One of the most prolific merger suitors of recent years – Orrick Herrington & Sutcliffe – is at it again with the top 30 US practice close to securing a merger with the 600-lawyer practice Pillsbury Winthrop Shaw Pittman.
The discussions, which were confirmed on Friday (25 October), could see Orrick sign a letter of intent as early as this week to recommend a combination with Pillsbury to its partners. A deal would create a 1,800-lawyer practice with revenues of around $1.4bn, putting it in the top 15 law firms in the world by fee income.
Pillsbury chairman James Rishwain and Orrick chairman Mitch Zuklie issued a joint statement to the US media stating: ‘Our firms are in exploratory discussions about a possible combination. These talks are serving to confirm the great respect our firms have for each other.’
The deal would likely be an effective takeover with the San Francisco-based Orrick being the larger of the two and also enjoying a stronger position financially. Orrick generated revenues of $866m in 2012, up 2% annually and a rise of 12% over the last five years. Its profits per equity partner (PEP) were up 10% annually to $1.63m, though the firm’s profitability is flattered by high leverage, with only 124 of its 1,128 lawyers last year holding equity status.
Pillsbury saw revenues up 7% in 2012 to $561m, though its fee income has fallen 5% over the previous five-year period. The firm’s 164 equity partners earned an average of $1.09m in 2012, a relatively low figure for a top 100 US practice.
Both firms have previously sought merger partners in recent years without success. Orrick had entertained and publicly pulled out of talks with Dewey Ballantine in 2006, a move that saw the New York firm instead merge with LeBoeuf Lamb Greene & MacRae, creating the ill-fated Dewey & LeBoeuf.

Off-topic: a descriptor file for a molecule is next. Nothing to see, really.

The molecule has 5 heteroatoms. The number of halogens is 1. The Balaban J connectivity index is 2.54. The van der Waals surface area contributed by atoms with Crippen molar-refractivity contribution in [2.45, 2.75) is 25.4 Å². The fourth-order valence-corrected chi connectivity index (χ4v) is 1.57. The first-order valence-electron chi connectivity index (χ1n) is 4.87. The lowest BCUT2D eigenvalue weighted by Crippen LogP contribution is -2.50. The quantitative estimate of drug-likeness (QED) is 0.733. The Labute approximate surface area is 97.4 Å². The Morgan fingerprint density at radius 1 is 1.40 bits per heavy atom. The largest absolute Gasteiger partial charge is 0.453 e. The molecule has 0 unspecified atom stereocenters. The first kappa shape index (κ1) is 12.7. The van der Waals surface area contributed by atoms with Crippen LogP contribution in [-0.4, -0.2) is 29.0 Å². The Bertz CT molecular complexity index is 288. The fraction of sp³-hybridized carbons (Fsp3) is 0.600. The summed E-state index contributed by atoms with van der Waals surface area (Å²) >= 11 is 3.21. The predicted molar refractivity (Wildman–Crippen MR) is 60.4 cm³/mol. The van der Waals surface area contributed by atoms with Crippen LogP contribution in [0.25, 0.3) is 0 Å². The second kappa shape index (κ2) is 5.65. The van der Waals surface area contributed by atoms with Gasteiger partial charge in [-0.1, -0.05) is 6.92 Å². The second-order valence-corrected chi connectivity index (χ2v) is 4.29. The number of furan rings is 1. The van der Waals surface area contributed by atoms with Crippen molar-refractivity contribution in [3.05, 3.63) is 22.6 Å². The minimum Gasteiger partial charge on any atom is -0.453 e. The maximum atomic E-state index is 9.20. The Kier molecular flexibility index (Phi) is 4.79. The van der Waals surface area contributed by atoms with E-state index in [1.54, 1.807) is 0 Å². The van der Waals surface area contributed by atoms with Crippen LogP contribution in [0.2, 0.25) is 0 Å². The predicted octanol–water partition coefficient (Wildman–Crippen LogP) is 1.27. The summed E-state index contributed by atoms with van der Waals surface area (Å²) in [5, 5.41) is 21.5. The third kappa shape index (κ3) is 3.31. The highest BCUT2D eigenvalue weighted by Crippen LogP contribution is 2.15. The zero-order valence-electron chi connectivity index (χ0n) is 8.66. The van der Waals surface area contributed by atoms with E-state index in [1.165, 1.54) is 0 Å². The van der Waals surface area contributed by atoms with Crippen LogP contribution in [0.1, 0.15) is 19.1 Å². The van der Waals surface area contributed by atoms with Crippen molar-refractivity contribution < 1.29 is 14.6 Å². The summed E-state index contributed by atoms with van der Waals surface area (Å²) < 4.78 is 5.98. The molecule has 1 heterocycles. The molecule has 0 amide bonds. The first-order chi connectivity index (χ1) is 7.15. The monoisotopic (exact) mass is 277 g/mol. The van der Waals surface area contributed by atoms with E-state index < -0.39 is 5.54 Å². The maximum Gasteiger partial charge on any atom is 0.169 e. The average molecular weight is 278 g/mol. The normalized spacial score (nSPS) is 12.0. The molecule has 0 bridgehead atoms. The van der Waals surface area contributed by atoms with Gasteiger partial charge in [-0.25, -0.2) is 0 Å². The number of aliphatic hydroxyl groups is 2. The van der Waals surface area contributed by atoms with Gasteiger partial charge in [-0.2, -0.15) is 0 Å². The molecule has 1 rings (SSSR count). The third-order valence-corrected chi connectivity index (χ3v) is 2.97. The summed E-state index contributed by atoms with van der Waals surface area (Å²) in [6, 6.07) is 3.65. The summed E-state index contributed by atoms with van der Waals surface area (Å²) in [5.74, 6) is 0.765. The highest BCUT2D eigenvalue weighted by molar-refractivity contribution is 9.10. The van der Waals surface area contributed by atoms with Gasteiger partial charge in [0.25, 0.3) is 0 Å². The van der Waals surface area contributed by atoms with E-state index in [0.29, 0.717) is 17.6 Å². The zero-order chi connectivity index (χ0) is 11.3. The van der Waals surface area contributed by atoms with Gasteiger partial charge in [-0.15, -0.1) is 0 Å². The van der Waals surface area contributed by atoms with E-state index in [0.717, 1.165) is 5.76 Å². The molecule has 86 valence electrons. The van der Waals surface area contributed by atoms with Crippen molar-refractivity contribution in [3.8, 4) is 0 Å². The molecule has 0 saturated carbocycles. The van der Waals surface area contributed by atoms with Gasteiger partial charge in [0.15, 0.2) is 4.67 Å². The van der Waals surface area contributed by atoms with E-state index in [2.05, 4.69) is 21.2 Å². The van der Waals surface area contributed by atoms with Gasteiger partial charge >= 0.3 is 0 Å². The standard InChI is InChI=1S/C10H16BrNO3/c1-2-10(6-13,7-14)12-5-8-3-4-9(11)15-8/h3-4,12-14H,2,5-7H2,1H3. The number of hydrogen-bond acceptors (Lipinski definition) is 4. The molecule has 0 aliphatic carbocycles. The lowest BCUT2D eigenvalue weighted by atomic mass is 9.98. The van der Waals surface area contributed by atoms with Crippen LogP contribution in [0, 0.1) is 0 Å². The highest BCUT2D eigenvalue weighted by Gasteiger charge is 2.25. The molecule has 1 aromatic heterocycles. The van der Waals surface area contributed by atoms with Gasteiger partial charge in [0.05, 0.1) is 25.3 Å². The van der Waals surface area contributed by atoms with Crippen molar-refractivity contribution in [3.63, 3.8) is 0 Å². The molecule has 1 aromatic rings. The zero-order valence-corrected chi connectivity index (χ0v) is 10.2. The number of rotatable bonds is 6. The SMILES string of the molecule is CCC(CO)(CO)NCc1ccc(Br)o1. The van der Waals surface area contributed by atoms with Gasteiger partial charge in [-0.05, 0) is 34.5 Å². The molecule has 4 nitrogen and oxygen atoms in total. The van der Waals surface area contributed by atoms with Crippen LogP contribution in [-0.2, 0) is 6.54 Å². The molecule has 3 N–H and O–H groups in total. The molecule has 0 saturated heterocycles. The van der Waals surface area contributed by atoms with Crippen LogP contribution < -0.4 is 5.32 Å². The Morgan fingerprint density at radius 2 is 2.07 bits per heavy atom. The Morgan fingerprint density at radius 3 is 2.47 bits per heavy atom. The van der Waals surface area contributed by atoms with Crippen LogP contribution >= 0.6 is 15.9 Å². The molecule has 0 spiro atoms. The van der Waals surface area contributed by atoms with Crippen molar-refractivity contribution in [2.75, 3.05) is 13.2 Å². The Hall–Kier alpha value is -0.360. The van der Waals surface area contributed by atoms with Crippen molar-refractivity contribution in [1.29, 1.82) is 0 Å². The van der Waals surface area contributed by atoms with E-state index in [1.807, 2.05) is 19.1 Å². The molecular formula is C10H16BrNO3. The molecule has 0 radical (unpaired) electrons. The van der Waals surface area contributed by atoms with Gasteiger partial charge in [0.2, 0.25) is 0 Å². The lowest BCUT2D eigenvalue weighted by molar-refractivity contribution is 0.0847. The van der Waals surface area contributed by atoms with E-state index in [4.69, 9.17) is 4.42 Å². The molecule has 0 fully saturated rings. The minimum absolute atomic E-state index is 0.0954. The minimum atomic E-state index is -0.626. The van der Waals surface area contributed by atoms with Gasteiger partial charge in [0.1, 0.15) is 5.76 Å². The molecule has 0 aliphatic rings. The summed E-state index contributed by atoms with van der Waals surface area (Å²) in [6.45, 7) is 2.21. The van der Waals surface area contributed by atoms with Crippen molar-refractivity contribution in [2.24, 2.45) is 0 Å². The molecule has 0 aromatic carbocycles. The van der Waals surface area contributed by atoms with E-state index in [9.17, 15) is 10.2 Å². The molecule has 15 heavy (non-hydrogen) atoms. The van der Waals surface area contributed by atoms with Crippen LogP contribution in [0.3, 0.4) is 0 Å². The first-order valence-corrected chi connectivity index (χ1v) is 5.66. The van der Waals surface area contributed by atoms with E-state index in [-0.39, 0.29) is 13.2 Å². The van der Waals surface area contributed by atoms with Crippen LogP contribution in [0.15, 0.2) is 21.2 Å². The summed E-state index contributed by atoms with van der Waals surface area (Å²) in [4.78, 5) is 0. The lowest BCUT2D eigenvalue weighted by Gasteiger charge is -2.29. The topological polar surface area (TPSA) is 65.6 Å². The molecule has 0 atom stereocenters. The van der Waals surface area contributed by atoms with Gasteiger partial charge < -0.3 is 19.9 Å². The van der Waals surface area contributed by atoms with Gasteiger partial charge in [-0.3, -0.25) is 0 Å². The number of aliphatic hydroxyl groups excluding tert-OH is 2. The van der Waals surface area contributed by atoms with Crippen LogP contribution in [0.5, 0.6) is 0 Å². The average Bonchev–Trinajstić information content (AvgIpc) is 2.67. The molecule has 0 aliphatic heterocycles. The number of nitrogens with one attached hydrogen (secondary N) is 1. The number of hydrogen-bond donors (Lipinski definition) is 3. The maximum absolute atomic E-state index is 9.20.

Orrick has also previously held discussions with UK firms Bird & Bird and in 2010 with SJ Berwin.
A union would create a huge practice on the West Coast of America but arguably leave both firms relatively under-weight in New York and Europe. Neither Orrick or Pillsbury has had sustained success in London, though Orrick has a large Paris practice. Major clients of Orrick include Apple and Oracle, which it has acted for in a patent dispute with Google. Pillsbury’s clients include Chevron and BNY Mellon.
The deal comes amid challenging trading conditions in the US economy, though the legal market has generally out-performed Europe on the back of high levels of disputes and regulatory work. Despite the focus among advisers on major technology clients, California’s wider economy has remained subdued over the last five years in part due to locally-based bluechips and banks focusing their efforts nationally.
The talks come amid a run of recent discussions among major US practices. Aside from the union agreed last year between Fulbright & Jaworski and Norton Rose, Dentons is currently in discussions with McKenna Long. Reuters reported on Sunday (27 October) that Washington DC’s Patton Boggs is in discussions with the Dallas-based Locke Lord.
Whether such deals can improve the fortunes of the combining law firms will remain open to debate as many of these institutions have struggled to sustain momentum in recent years. Orrick is generally regarded to have squandered much of the international profile it had built up a decade ago, while the leadership of Ralph Baxter – who stood down as chief executive in March this year after 23 years at Orrick’s helm – drew increasing criticism in the latter years of his term.